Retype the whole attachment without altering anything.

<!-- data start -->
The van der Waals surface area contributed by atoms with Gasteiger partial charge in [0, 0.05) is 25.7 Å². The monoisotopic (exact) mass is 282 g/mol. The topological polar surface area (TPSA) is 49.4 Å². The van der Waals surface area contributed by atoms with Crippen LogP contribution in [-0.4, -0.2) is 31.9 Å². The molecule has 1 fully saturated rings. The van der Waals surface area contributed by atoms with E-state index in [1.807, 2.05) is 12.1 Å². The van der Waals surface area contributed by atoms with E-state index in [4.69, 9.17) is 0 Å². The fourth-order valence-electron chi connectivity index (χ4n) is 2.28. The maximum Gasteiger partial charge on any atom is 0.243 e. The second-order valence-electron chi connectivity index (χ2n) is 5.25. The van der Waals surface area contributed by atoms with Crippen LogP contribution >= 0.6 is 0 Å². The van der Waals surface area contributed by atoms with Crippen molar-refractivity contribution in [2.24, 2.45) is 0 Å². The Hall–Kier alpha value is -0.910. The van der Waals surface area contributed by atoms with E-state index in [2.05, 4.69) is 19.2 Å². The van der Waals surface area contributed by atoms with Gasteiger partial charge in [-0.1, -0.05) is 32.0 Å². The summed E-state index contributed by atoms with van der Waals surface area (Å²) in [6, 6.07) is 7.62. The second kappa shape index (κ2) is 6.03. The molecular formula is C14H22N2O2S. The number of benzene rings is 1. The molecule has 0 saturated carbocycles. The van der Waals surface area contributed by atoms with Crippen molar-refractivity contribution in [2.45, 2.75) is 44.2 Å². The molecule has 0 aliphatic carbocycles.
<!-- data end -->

The van der Waals surface area contributed by atoms with Gasteiger partial charge in [0, 0.05) is 25.7 Å². The monoisotopic (exact) mass is 282 g/mol. The topological polar surface area (TPSA) is 49.4 Å². The van der Waals surface area contributed by atoms with Crippen LogP contribution in [-0.4, -0.2) is 31.9 Å². The molecule has 1 fully saturated rings. The van der Waals surface area contributed by atoms with E-state index in [1.807, 2.05) is 12.1 Å². The van der Waals surface area contributed by atoms with E-state index in [4.69, 9.17) is 0 Å². The fourth-order valence-electron chi connectivity index (χ4n) is 2.28. The maximum Gasteiger partial charge on any atom is 0.243 e. The second-order valence-electron chi connectivity index (χ2n) is 5.25. The van der Waals surface area contributed by atoms with Crippen LogP contribution >= 0.6 is 0 Å². The van der Waals surface area contributed by atoms with Crippen molar-refractivity contribution in [2.24, 2.45) is 0 Å². The Hall–Kier alpha value is -0.910. The van der Waals surface area contributed by atoms with E-state index in [2.05, 4.69) is 19.2 Å². The van der Waals surface area contributed by atoms with Gasteiger partial charge in [-0.1, -0.05) is 32.0 Å². The summed E-state index contributed by atoms with van der Waals surface area (Å²) in [6, 6.07) is 7.62. The second kappa shape index (κ2) is 6.03. The molecular formula is C14H22N2O2S. The number of benzene rings is 1. The molecule has 0 saturated carbocycles. The van der Waals surface area contributed by atoms with Crippen molar-refractivity contribution in [2.45, 2.75) is 44.2 Å². The molecule has 0 aliphatic carbocycles.